When Kareem Granton ran away from his East New York home recently, he spent five days in the wilds of New York City before he was found by a Good Samaritan. Kareem spent nights sleeping on the subway and days, mostly, at Chuck E. Cheese’s. “It was a very big world,” he said of his adventure. “I didn’t think I would probably make it.” He did. (And doctors who checked him out after his return say he’s safe and sound.) Here’s how Kareem describes his journey.
As told to Katie Van Syckle
*This article appeared in the March 24, 2014 issue of New York Magazine
1 of 6
The 2 train goes from Flatbush to Atlantic to Wakefield; that’s the only three stops I know. I was about to get off, but there were strange people in the train station. A guy was on the floor, right next to the tracks. Another guy was selling stuff he stole from stores in his coat. I saw a guy with two werewolf dogs. He looked like a person that wouldn’t have a house—but all fancy. He must have had money, before he was out of his house, and was like, I’m going to buy fancy clothes instead. One dog doo-dooed on the train. He was like, just out. Number two. On the train.
2 of 6
I woke up to a bunch of music playing. This guy had a big stereo, and he was the only one on the car except me. Heavy-metal music. It was mostly screaming. He was a white person—no racism—and he had like a Mohawk. It was like a bluish, greenish, tiger-striped pattern. I got up to open the door and he just bounced and was like, “Nah, dude, you got to stay and rock with me.” And I’m like, What? I was just having a peaceful sleep. It’s seven in the morning, and I’m trying to go to the next car.
3 of 6
At Chuck E. Cheese’s, there were free refills. I ate from salad-bar plates people left behind. To be safe I rinsed them off with soap and water from the bathroom. Kids dropped tokens and I’d pick them up. I banged on the side of out-of-order machines and told the tokens to come out. It was like I had my own ticket machine. I won the jackpot. I won the spinning wheel and I won a hundred tickets. I bought candy with the tickets. Laffy Taffy. A big old handful. So if I needed a little snack, I would just eat one or two of them. After a while my stomach started to hurt.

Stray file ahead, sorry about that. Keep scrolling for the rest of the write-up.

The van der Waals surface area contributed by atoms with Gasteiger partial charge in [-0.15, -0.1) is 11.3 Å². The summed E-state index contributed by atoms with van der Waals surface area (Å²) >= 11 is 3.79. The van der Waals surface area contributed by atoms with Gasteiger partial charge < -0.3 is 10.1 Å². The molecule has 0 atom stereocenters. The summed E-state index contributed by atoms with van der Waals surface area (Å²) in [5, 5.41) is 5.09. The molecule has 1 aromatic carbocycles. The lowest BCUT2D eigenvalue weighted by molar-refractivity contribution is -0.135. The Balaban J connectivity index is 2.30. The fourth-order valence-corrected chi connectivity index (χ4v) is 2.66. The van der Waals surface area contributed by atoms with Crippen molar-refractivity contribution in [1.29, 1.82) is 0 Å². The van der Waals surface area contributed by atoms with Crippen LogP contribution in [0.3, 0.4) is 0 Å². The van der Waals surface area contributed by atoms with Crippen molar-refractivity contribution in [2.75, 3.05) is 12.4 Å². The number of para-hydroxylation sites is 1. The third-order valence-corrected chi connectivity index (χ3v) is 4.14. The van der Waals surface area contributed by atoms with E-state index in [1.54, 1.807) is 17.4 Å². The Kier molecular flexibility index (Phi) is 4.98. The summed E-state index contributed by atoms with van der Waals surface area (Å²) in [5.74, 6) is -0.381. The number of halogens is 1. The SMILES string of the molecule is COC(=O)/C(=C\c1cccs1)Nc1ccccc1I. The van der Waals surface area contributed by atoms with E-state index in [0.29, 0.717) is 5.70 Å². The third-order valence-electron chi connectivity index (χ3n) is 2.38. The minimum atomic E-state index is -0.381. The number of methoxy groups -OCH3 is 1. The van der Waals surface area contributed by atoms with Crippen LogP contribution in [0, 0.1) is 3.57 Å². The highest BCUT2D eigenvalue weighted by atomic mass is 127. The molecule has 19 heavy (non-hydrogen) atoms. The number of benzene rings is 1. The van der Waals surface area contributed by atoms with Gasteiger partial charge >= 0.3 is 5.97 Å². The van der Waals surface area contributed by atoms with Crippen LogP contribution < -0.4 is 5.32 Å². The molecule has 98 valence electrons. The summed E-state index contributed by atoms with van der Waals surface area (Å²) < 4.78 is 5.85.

4 of 6
I saw a food cart, but there was nobody there. It was shish kebabs and hot dogs and sausages sitting stacked, and I was like, I don’t want to steal it, but I’m hungry, so I just took a shish kebab, and I walked across the street. And after that I was eating it, but I was like, Wait, this is raw. And then I was like, Ugh, I can’t eat this. I was coming back to see if the other one was cooked, but when I got there, I saw somebody standing there with a cigarette. He was like, “Hey! I work here. I’m going to call the cops!”
5 of 6
An old lady put a piece of paper, and a dollar in the paper, and put it in my pocket. I didn’t see her, I was asleep, but I felt like I was in a dream—like I was just walking, and she was walking with me, and then she walked me to the next train and put me in a seat. When I woke up I was on the train going to the Bronx and back. The paper said, “There’s Hope.”
6 of 6
Some guy stopped his car in traffic, and people started fighting him. I was like, It’s getting real! It’s awesome, seeing people punch each other in the face. Somebody saw me watching the fight, and he said, “You have to go home.” So I went into the McDonald’s there. When I asked for a cheeseburger, the lady said, “Was you found?” I guess she recognized me. So I’m like, “Uh, yeah?” And she’s like, “This is free because you’re found.” I’m like, “Cool, I just got McDonald’s for free.” Then later, after I really was found, the cop brought me to McDonald’s again.